‘Expend4bles’ Is ‘Mission: Impossible’ for Morons
Last year, Quentin Tarantino made the fairly obvious observation that audiences don’t go to movies for stars anymore — they go to see a character they love. (Chris Hemsworth is nice and all, but you’re really buying a ticket to see Thor.) But if there’s one franchise that’s the exception to that rule, it’s the Expendables. I defy even hardcore fans of the franchise to tell me the names of its main characters, which are Barney Ross and Lee Christmas. Nobody is going to a new Expendables flick to catch up with Barney Ross and Lee Christmas. They’re there to watch Sylvester Stallone and Jason Statham do their shtick — a shtick that, remarkably, has now extended over four films. This series is proof that if there’s anything moviegoers crave more than action, it’s older dudes cracking terrible jokes back and forth to one another.
Expend4bles, the first movie in the franchise in nine years, reunites Barney and Lee, sticking them with a whole new group of past-their-prime movie stars. Don’t worry: Dolph Lundgren and Randy Couture are back, too, reprising their roles as… Gunner Jensen and Toll Road. (Admit it, you had to look that up, didn’t you?) It’s a sign of the sophistication of the humor wielded in this series that a lot of the supporting players have dopey names. 50 Cent plays Easy Day. There’s a character named Lash. Perhaps my favorite is Megan Fox, who is Lee’s tempestuous girlfriend — her name is Gina. Everybody else sounds like they’re a knockoff G.I. Joe action figure — meanwhile, she’s just… Gina. Considering the amount of character development that goes into Fox’s role, it’s a miracle she isn’t called Girl Expendable or Boobs.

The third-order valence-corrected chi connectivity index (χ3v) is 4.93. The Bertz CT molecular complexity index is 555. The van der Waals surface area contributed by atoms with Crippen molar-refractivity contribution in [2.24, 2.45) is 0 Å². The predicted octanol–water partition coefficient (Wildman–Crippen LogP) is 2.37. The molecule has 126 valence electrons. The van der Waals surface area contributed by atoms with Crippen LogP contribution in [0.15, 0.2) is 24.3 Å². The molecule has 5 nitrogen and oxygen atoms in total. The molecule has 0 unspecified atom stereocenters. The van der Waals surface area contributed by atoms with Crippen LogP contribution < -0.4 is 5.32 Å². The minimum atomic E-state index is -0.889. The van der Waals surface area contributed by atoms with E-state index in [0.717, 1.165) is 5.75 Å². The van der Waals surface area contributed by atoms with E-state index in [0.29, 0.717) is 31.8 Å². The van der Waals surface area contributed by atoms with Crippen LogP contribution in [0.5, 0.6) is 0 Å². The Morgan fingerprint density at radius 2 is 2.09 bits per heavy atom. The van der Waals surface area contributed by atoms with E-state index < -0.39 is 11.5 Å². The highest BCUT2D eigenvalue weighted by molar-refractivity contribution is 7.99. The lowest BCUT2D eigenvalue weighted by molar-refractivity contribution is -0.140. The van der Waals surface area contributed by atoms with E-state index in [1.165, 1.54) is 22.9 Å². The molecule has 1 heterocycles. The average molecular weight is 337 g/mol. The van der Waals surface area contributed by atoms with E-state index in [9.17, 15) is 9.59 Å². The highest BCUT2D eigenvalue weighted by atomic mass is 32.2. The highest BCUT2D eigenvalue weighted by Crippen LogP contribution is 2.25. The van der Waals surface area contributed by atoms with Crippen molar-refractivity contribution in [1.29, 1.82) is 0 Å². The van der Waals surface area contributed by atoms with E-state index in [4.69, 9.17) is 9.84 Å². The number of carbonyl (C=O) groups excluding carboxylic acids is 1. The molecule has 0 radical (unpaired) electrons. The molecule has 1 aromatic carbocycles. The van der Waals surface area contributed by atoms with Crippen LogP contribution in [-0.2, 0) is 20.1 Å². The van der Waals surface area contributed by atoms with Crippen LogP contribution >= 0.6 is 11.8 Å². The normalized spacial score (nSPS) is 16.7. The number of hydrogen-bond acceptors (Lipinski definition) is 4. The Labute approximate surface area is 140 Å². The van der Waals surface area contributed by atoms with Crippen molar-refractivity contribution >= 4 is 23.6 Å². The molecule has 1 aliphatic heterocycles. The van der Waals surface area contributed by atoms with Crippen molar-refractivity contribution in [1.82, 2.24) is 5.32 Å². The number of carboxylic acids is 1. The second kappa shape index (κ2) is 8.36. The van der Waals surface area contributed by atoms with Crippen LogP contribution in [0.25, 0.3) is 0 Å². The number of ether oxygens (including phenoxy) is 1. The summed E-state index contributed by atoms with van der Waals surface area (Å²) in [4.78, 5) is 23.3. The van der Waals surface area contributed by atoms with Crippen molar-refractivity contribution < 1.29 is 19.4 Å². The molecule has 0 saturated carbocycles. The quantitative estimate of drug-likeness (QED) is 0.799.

Not much has changed in the world of the Expendables over the past decade. Barney and Lee still exchange putdowns, each actor grumbling his in a mumbly monotone. But soon, they and the rest of their team must stop nuclear weapons from getting into the wrong hands, traveling to Libya to do battle with the evil terrorist Rahmat (The Raid’s Iko Uwais). The Expendables fail in their mission — even worse, one of their members dies — and the gang spend a scene licking their wounds before their boss Marsh (Andy Garcia) orders them to go after Rahmat. Our weathered warriors accept their assignment with relish — this is now personal for the Expendables.
Directed by Scott Waugh (Act of Valor, Need for Speed), Expend4bles very much follows the template of earlier installments. The action is incredibly violent — after foolishly going for a PG-13 rating with The Expendables 3, the new movie is back up to R — and the bad punchlines never stop flying. From the beginning, Stallone (who directed the 2010 original) leaned into the joke that these films were ridiculous, allowing washed-up older dudes like him one more opportunity to pretend they were badass soldiers killing America’s enemies. It turned out, though, that there was a sizable aging audience who loved these actors, happy to pay money to watch Jet Li, Arnold Schwarzenegger, Terry Crews and Bruce Willis do their thing. (Mickey Rourke was also in the first film: His name was Tool Ross.) Capitalizing on the popularity of geriaction flicks thanks to Liam Neeson’s Taken blockbusters, The Expendables and its fans reveled in nostalgia, the sequels amping up the carnage and the get-off-my-lawn humor.